Tuesday, August 20, 2013

More Motley Foolishness

Just to pound the stake in a bit deeper, here's another reminder that, if you're getting you stock-picking advice from Motley Fool, you really need to stick with index funds. MF specializes in overexcited, often under-informed posts usually focusing on hot topics that have strong emotional associations of success or (more rarely) failure. All of which is designed to get readers anxious and eager enough to shell out $199 a piece for various newsletters.

Recent case in point, comic book movies are big now as is AMC and the TV show (and comic book adaptation)  the Walking Dead. Both very much have that  strong emotional association of success so it's not surprising that MF would do a story on comic book publisher Image:
Just as AMC Networks (NASDAQ: AMCX  ) profited when Matthew Weiner and Vince Gilligan brought the network Mad Men and Breaking Bad, Image today has several of the comics industry's big names making strong books such as The Walking Dead, Saga, and Thief of Thieves, among others, many of which have cross-media potential.

Should Disney or Warner make a bid for Image? Would you? Or, alternatively, would you invest in Image were it a public company? Leave a comment to let us know what you think of the indie comics opportunity and what, if any, indie series you're reading right now.
You'll notice I keep talking about "associations of success." Mad Men is a perfect example. As mentioned before, Mad Men appears to have lost AMC a significant amount of money, enough to force them to make risky budget cuts to their hit, Walking Dead. You could argue that when PR and reputational capital are figured in, the Mad Men deal was worth it, but from an objective standpoint it's difficult to argue that it was much more that a break even deal for AMC. From an emotional standpoint, however, Mad Men certainly has the association of success, what Colbert might call 'successiness.' It's the coolest of TV's cool kids, by some standards the most lauded basic cable show ever.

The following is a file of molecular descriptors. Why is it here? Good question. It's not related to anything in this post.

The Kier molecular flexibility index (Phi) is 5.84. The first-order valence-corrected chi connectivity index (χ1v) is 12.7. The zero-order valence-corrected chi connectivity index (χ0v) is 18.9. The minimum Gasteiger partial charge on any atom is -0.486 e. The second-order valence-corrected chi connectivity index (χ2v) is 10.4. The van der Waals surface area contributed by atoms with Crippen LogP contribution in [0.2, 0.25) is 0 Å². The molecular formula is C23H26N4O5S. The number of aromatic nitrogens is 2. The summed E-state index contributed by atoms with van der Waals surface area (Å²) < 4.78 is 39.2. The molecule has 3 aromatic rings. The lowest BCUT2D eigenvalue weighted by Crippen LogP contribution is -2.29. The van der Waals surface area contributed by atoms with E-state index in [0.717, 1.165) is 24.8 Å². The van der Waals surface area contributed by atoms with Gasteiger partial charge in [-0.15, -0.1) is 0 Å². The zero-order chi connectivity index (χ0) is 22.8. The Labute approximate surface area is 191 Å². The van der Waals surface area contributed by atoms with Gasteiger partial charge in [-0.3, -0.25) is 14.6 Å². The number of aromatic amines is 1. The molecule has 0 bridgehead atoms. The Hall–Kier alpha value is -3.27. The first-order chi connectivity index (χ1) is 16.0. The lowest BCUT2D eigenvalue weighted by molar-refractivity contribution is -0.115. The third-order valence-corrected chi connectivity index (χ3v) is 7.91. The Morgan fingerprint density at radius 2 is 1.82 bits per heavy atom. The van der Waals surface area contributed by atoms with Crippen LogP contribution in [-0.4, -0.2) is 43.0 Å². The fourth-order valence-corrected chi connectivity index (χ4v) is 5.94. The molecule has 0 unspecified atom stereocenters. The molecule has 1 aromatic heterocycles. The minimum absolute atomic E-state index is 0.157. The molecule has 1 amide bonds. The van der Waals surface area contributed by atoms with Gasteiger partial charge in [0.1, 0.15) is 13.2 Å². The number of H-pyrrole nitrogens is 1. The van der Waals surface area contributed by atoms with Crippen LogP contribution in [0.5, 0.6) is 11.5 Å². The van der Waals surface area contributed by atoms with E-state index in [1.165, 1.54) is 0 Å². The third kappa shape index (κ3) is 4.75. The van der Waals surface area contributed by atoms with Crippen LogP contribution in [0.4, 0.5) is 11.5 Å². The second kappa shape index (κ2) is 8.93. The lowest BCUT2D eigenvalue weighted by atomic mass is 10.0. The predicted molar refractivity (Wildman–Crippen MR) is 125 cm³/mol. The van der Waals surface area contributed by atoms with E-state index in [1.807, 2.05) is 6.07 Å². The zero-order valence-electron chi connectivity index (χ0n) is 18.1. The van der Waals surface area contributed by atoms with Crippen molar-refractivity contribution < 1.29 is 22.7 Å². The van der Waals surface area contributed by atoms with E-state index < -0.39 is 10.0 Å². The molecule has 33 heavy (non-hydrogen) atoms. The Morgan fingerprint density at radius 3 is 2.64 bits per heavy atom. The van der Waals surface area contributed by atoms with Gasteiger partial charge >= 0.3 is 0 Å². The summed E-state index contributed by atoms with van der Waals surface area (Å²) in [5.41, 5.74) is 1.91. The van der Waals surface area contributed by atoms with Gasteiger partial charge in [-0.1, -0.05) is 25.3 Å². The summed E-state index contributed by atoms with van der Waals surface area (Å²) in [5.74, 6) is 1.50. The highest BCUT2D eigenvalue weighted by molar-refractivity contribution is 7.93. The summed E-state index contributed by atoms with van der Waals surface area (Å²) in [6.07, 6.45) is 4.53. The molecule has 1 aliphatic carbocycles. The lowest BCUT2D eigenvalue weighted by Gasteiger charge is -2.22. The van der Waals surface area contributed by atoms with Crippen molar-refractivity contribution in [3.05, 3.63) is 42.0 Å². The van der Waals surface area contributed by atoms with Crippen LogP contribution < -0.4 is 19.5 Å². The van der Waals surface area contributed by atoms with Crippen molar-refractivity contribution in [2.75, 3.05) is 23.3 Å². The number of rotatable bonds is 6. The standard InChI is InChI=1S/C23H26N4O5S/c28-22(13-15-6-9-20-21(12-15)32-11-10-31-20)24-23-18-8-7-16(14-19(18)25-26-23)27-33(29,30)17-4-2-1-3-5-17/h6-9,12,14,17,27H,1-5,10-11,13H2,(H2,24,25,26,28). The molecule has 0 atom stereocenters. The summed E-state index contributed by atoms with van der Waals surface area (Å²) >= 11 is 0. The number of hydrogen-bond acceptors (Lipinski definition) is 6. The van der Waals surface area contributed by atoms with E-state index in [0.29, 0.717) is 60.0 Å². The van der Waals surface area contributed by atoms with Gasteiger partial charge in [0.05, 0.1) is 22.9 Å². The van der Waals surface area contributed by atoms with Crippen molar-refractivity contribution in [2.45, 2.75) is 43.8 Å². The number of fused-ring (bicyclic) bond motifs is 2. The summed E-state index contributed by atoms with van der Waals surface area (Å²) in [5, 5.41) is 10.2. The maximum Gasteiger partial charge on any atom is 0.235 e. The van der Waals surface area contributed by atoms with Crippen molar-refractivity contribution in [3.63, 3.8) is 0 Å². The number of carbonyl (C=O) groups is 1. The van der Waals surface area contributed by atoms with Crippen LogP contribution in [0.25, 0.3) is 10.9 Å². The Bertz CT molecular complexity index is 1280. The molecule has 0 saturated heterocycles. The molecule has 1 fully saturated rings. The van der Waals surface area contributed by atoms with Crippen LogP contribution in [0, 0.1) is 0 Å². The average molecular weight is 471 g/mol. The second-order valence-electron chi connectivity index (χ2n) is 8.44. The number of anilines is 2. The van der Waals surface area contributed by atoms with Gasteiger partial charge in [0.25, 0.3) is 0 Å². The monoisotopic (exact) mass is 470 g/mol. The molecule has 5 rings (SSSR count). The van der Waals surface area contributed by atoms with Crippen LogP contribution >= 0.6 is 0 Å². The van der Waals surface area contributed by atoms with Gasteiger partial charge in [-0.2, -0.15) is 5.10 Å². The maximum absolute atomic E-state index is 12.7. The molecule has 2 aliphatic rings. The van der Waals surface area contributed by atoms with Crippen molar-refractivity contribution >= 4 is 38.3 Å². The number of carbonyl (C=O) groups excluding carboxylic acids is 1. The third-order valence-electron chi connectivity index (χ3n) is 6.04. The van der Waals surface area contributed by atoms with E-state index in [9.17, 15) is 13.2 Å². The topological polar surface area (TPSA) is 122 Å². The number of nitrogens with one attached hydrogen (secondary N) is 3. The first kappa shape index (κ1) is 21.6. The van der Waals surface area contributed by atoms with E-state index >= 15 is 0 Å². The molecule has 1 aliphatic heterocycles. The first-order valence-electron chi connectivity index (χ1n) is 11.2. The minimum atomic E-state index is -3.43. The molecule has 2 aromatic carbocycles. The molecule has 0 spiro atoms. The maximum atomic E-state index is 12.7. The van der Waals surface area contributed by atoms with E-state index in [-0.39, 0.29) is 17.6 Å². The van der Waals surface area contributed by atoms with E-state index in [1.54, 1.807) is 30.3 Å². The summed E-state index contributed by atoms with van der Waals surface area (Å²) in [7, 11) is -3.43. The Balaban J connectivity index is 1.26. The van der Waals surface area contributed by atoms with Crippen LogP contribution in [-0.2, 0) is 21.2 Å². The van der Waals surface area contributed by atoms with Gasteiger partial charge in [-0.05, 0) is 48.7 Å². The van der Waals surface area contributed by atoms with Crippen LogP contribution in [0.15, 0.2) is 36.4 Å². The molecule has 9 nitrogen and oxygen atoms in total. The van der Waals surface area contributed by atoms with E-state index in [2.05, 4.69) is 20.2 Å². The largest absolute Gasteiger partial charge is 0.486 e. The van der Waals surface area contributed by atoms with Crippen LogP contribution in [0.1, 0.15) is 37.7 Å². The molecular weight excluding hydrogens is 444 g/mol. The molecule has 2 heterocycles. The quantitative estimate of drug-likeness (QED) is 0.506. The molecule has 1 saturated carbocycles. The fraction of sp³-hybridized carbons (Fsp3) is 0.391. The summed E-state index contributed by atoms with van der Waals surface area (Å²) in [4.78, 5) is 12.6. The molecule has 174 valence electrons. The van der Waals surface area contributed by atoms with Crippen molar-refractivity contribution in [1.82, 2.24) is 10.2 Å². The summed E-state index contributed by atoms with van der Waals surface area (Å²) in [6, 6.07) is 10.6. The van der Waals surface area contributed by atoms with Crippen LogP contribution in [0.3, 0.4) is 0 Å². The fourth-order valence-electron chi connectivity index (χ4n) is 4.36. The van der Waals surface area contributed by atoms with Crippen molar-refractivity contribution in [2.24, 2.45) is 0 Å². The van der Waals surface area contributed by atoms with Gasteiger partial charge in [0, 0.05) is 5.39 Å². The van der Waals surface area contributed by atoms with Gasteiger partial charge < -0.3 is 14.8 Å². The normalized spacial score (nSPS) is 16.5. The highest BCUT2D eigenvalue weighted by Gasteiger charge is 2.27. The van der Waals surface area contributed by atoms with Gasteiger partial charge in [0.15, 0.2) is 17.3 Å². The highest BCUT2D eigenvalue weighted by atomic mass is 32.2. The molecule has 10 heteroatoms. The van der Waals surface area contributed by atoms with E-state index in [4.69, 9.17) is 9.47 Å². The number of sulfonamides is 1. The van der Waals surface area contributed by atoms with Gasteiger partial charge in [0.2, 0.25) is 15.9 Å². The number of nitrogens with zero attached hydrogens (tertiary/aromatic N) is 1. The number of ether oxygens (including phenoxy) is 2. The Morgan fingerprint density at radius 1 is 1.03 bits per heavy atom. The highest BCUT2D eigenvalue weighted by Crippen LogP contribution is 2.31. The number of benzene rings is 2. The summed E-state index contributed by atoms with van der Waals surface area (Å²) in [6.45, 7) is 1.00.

While the first paragraph drives home the role these emotional associations play in MF posts, the second illustrates just how uninformed these posts can be. Normally, when a big player buys a publisher, the primary asset being acquired is the catalog. In this case, it's not entirely clear what Disney or Warner would be buying:
Image's organizing charter had two key provisions:
Image would not own any creator's work; the creator would.
No Image partner would interfere – creatively or financially – with any other partner's work. Image itself would own no intellectual property except the company trademarks: its name and its logo, which was designed by writer Hank Kanalz.
I've been reading quite a few MF posts recently and I see red flags frequently, indications that the writers are leaving out important details either because those details undercut the narrative or because the writers don't know what they're talking about. Either way, given the difficultly and risks of playing the market, is this a source of advice you'd want to bet the farm on (perhaps literally)?

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